Chapter 1: You Are Always on the Funeral Pyre
The Buddha said:
Moved by their selfish desires, people seek after fame and glory. But when they have acquired it, they are already stricken in years. If you hanker after worldly fame and practice not the way, your labors are wrongfully applied and your energy is wasted. It is like unto burning an incense stick. However much its pleasing odor be admired, the fire that consumes is steadily burning up the stick.
The Buddha said:
People cleave to their worldly possessions and selfish passions so blindly as to sacrifice their own lives for them. They are like a child who tries to eat a little honey smeared on the edge of a knife. The amount is by no means sufficient to appease his appetite, but he runs the risk of wounding his tongue.
The Buddha said:
Men are tied up to their families and possessions more helplessly than in a prison. There is an occasion for the prisoner to be released, but householders entertain no desire to be relieved from the ties of family. When a man’s passion is aroused nothing prevents him from ruining himself. Even into the maws of a tiger he will jump. Those who are thus drowned in the filth of passion are called the ignorant. Those who are able to overcome it are saintly arhats.
The way of the buddha is not a religion in the ordinary sense of the term because it has no belief system, no dogma, no scripture. It does not believe in God, it does not believe in the soul, it does not believe in any state of moksha. It is a tremendous nonbelief - and yet it is a religion.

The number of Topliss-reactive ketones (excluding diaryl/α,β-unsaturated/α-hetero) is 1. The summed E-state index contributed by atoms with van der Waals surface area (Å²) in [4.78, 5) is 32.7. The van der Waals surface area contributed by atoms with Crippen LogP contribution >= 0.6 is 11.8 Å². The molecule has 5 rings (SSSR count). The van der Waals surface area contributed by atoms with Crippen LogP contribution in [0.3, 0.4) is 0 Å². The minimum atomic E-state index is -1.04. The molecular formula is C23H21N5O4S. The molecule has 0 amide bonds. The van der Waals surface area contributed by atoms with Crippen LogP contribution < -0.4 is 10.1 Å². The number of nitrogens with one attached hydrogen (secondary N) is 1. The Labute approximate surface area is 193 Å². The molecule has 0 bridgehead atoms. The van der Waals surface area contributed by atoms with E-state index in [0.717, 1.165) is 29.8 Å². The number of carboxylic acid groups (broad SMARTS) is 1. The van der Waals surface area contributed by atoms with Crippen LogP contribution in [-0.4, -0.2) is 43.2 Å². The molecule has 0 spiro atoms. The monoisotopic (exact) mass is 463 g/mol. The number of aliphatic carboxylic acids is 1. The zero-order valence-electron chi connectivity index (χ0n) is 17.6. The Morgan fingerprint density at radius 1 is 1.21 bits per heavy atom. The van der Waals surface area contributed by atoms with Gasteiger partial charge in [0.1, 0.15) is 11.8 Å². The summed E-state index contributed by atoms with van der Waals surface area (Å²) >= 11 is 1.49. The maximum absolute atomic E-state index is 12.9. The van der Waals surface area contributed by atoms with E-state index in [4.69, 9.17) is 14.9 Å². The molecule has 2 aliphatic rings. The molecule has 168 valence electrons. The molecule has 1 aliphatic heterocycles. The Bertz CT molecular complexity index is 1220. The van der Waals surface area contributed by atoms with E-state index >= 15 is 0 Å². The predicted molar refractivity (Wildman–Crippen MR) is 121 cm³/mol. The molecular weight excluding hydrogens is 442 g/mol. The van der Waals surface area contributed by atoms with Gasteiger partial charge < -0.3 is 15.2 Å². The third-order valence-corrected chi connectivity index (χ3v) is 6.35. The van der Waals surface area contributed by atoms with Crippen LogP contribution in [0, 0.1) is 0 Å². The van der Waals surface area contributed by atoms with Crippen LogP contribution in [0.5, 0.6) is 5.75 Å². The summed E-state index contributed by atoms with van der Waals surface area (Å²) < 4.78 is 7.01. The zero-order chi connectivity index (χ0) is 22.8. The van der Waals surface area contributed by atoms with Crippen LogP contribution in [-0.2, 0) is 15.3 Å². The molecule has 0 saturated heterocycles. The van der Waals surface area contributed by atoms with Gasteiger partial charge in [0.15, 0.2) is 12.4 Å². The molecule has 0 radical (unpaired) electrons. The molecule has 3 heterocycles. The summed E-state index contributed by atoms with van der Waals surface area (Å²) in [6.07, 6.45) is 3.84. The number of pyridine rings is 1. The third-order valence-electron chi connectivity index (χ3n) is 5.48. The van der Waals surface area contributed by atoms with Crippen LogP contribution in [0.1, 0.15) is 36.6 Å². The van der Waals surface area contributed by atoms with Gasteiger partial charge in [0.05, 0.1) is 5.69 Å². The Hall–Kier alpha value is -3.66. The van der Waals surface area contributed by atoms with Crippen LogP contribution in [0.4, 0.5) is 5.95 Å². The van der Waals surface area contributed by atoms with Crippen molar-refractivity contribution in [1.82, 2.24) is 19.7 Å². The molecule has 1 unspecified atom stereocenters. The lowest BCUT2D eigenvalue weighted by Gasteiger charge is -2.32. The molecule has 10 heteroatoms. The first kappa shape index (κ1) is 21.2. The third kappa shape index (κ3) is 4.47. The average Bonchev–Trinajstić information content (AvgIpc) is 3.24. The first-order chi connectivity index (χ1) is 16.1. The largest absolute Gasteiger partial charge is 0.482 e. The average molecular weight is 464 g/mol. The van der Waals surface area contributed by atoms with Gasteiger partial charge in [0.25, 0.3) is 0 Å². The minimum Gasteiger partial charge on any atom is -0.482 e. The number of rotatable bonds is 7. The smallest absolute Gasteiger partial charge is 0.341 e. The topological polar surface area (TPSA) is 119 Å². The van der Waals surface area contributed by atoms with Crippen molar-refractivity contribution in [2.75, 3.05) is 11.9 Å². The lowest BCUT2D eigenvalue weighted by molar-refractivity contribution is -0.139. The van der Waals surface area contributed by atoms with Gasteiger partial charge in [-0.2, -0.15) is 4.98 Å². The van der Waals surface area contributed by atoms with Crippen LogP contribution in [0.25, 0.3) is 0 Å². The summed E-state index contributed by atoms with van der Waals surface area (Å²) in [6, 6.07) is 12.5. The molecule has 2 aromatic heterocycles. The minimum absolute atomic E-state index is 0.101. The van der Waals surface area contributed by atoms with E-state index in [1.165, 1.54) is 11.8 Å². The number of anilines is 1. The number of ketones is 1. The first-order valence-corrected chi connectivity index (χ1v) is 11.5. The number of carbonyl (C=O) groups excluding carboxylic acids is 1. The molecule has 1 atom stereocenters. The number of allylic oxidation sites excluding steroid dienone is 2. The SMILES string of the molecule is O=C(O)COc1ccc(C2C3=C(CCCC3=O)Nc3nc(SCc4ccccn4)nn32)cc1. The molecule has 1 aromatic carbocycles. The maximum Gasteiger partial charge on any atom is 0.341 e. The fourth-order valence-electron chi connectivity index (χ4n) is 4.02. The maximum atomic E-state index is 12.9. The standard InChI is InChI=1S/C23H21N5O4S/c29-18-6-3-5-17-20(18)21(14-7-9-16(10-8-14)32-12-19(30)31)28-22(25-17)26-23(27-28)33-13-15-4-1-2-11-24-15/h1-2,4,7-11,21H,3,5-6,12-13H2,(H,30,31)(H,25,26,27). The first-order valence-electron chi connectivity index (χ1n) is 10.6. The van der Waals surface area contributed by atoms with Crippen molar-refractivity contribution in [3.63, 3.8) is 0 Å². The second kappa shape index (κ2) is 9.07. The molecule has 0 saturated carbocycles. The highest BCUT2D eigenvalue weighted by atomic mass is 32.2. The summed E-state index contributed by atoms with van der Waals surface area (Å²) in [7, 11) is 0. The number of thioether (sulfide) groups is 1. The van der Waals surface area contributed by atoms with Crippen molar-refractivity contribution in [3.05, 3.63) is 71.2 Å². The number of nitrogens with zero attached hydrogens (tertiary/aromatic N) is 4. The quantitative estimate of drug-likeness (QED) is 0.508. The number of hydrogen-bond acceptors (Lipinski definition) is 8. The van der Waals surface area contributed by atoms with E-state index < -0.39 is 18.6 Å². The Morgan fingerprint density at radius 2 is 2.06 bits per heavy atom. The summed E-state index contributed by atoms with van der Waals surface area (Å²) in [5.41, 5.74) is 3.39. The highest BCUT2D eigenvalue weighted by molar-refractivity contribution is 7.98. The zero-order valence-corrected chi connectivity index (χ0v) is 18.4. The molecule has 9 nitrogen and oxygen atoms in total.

It is unique. Nothing has ever happened before like that in the history of human consciousness, and nothing afterwards. Buddha remains utterly unique, incomparable.
He says that God is nothing but a search for security, a search for safety, a search for shelter. You believe in God not because God is there, you believe in God because you feel helpless without that belief. Even if there is no God, you will go on inventing. The temptation comes from your weakness. It is a projection.
Man feels very limited, very helpless, almost a victim of circumstances - not knowing from where he comes and not knowing where he is going, not knowing why he is here. If there is no God it is very difficult for ordinary man to have any meaning in life. The ordinary mind will go berserk without God.
“God” is a prop - it helps you, it consoles you, it comforts you. It says, “Don’t be worried - the Almighty God knows everything about why you are here. He is the creator, he knows why he has created the world. You may not know but the Father knows, and you can trust in him.” It is a great consolation.
The very idea of God gives you a sense of relief - that you are not alone, that somebody is looking after the affairs; that this cosmos is not just a chaos, it is really a cosmos; that there is a system behind it, that there is logic behind it; that it is not an illogical jumble of things, that it is not anarchy. Somebody rules it; the sovereign king is there looking after each small detail - not even a leaf moves without his moving it. Everything is planned. You are part of a great destiny. Maybe the meaning is not known to you, but the meaning is there - because God is there.
“God” brings a tremendous relief. One starts feeling that life is not accidental; there is a certain undercurrent of significance, meaning, destiny. “God” brings a sense of destiny.
Buddha says: There is no God - it simply shows that man knows not why he is here. It simply shows man is helpless. It simply shows that man has no meaning available to him. By creating the idea of God he can believe in meaning, and he can live this futile life with the idea that somebody is looking after it.